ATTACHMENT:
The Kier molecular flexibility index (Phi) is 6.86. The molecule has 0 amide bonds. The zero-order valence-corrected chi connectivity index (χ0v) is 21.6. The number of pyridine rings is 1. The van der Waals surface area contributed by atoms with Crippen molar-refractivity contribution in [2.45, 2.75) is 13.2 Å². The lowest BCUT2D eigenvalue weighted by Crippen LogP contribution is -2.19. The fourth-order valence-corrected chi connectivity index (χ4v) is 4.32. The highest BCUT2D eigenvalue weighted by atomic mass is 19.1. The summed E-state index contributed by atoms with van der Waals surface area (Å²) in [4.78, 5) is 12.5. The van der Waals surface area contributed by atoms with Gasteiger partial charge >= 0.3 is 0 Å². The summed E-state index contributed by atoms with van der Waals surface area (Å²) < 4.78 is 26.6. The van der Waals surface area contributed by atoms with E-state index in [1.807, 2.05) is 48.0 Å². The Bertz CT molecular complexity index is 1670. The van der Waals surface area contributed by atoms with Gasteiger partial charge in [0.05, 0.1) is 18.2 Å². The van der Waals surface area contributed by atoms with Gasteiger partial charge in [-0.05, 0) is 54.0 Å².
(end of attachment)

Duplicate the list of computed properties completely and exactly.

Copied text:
The Kier molecular flexibility index (Phi) is 6.86. The molecule has 0 amide bonds. The zero-order valence-corrected chi connectivity index (χ0v) is 21.6. The number of pyridine rings is 1. The van der Waals surface area contributed by atoms with Crippen molar-refractivity contribution in [2.45, 2.75) is 13.2 Å². The lowest BCUT2D eigenvalue weighted by Crippen LogP contribution is -2.19. The fourth-order valence-corrected chi connectivity index (χ4v) is 4.32. The highest BCUT2D eigenvalue weighted by atomic mass is 19.1. The summed E-state index contributed by atoms with van der Waals surface area (Å²) in [4.78, 5) is 12.5. The van der Waals surface area contributed by atoms with Gasteiger partial charge >= 0.3 is 0 Å². The summed E-state index contributed by atoms with van der Waals surface area (Å²) < 4.78 is 26.6. The van der Waals surface area contributed by atoms with E-state index in [1.807, 2.05) is 48.0 Å². The Bertz CT molecular complexity index is 1670. The van der Waals surface area contributed by atoms with Gasteiger partial charge in [0.05, 0.1) is 18.2 Å². The van der Waals surface area contributed by atoms with Gasteiger partial charge in [-0.05, 0) is 54.0 Å².